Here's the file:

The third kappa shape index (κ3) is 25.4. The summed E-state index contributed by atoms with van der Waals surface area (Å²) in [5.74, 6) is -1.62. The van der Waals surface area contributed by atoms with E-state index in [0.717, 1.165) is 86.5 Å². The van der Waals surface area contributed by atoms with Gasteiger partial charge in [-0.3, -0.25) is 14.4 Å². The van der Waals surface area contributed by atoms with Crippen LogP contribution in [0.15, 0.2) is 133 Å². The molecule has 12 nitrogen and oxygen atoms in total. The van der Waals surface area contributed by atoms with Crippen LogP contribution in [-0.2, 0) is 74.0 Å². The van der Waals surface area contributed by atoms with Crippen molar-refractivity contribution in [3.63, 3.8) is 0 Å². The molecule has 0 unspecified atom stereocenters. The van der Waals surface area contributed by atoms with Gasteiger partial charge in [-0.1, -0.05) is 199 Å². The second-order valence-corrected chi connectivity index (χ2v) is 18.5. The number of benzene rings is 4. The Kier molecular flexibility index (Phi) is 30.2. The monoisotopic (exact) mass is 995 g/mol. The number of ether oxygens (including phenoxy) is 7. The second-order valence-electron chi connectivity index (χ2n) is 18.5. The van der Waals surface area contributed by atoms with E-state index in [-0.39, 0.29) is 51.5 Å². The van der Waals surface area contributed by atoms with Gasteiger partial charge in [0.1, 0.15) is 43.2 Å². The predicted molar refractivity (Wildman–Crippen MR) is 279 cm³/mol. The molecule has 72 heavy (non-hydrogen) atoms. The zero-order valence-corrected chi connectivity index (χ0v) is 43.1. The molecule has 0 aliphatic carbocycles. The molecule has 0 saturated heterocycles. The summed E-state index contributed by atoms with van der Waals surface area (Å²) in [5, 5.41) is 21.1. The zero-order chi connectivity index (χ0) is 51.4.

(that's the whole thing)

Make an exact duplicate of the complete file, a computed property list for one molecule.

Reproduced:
The third kappa shape index (κ3) is 25.4. The summed E-state index contributed by atoms with van der Waals surface area (Å²) in [5.74, 6) is -1.62. The van der Waals surface area contributed by atoms with E-state index in [0.717, 1.165) is 86.5 Å². The van der Waals surface area contributed by atoms with Gasteiger partial charge in [-0.3, -0.25) is 14.4 Å². The van der Waals surface area contributed by atoms with Crippen LogP contribution in [0.15, 0.2) is 133 Å². The molecule has 12 nitrogen and oxygen atoms in total. The van der Waals surface area contributed by atoms with Crippen LogP contribution in [-0.2, 0) is 74.0 Å². The van der Waals surface area contributed by atoms with Crippen molar-refractivity contribution in [3.63, 3.8) is 0 Å². The molecule has 0 unspecified atom stereocenters. The van der Waals surface area contributed by atoms with Gasteiger partial charge in [-0.1, -0.05) is 199 Å². The second-order valence-corrected chi connectivity index (χ2v) is 18.5. The number of benzene rings is 4. The Kier molecular flexibility index (Phi) is 30.2. The monoisotopic (exact) mass is 995 g/mol. The number of ether oxygens (including phenoxy) is 7. The second-order valence-electron chi connectivity index (χ2n) is 18.5. The van der Waals surface area contributed by atoms with E-state index in [-0.39, 0.29) is 51.5 Å². The van der Waals surface area contributed by atoms with Gasteiger partial charge in [0.1, 0.15) is 43.2 Å². The predicted molar refractivity (Wildman–Crippen MR) is 279 cm³/mol. The molecule has 72 heavy (non-hydrogen) atoms. The zero-order valence-corrected chi connectivity index (χ0v) is 43.1. The molecule has 0 aliphatic carbocycles. The molecule has 0 saturated heterocycles. The summed E-state index contributed by atoms with van der Waals surface area (Å²) in [5, 5.41) is 21.1. The zero-order chi connectivity index (χ0) is 51.4.